Something else that stood out to me when I was thinking about joining them is the way they interviewed and “recruited” me. I was lucky enough to have a few other companies interested in me simultaneously, and was able to compare experiences. The company I work for now contacted me via email after I missed their calls because my little daughter set up call forwarding somehow when she was playing with my phone. Thank God. However, I wanted to work for a company with people that are diligent enough to follow up via email if they can’t reach someone over the phone, so I could view it as a test instead. I interviewed with the owner, and the key employees among the companies who I’d be working with, and was even taken out to lunch before I ever even met an employee of another company that was interviewing me via a paid recruiter. They acted fast, and were personal, and direct, and decisive. It was clear who the winner was among the group of candidate companies. And after I was hired, the owner went out of his way to make me feel welcome, and he still does. That’s partly why he’s successful.
There are a lot of things I love about my job but I won’t list them out. Everyone has their preferences, so what I enjoy and find fulfilling is probably different than most. But it always comes back to the company. I’m given the latitude and freedom to make meaningful changes to the company, which is rewarding. What I do directly impacts the bottom line, so it’s a thrill to find ways I can increase revenue, and I’m identifying a lot of opportunities. I wish there were more hours in the day so I could implement the things I’m building and planning more quickly. But I know for a fact that what I’m doing and will be doing will have a dramatic effect on our revenue (and costs) which enriches all the people that work there. So I’m helping to make a lot of people’s lives better. That’s a nice thing to be able to say about your job. My job entails creativity as well as being able to use my MBA, which is perfect.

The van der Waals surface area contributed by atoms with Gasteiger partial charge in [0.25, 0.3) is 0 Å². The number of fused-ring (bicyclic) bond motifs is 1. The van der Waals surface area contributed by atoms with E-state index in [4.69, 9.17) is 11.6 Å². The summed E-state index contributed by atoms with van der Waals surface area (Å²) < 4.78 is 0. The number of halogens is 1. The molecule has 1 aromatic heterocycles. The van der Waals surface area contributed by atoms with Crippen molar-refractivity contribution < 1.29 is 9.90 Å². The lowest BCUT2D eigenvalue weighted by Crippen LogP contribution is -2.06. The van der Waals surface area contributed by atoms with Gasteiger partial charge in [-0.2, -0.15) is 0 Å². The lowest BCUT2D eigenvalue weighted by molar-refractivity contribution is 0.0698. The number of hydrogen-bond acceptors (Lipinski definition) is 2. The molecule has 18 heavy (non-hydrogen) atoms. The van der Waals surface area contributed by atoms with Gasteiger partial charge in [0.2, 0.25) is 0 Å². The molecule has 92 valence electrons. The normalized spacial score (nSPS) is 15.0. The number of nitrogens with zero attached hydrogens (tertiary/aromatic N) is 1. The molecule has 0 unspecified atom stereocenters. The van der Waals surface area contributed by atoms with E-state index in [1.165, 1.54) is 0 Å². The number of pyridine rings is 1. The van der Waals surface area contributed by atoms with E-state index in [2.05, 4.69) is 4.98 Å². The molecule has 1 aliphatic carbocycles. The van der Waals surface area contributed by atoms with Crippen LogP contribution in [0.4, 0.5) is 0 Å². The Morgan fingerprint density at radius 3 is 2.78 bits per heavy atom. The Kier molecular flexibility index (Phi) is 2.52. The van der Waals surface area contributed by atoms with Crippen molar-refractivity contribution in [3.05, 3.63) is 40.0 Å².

We have several manufacturing facilities around Louisville, and visiting them is always fun. One of the cool things I now get to do is see how our products are made. Our products are like gigantic Tonka toys. They’re huge. We also make industrial dryers and kilns for people all around the world, so the business isn’t limited to the world of asphalt at all. People use our dryers to help manufacture all sorts of things. Bourbon, food, chemicals, and on and on. And not only do we make the best in the business, we make a lot of innovative products no one else even has. We have engineers all over the place, and they design some clever heavy duty items for the industry. We have a lot of brains in our company, which is also appealing. Lots of thinkers. And builders. Which is part of what makes it such a great fit for me–I love building things and being around high-energy people who are achievers.
I get to learn all the time, too which is awesome. Obviously with no asphalt or engineering background, I’ve got a lot to learn right now. Drinking from a firehose, as they say. Which I’m doing but the owner is making sure I have all the tools I need and providing opportunities for me to get plant tours and taught from some of the most experienced people in the business. Formal learning as well; I’m getting my OSHA and MSHA certifications next week. And staying abreast of innovation and new technology is encouraged. The owner gave me a copy of Disrupt by Luke Williams which I’ll be reading this weekend. How great is this place?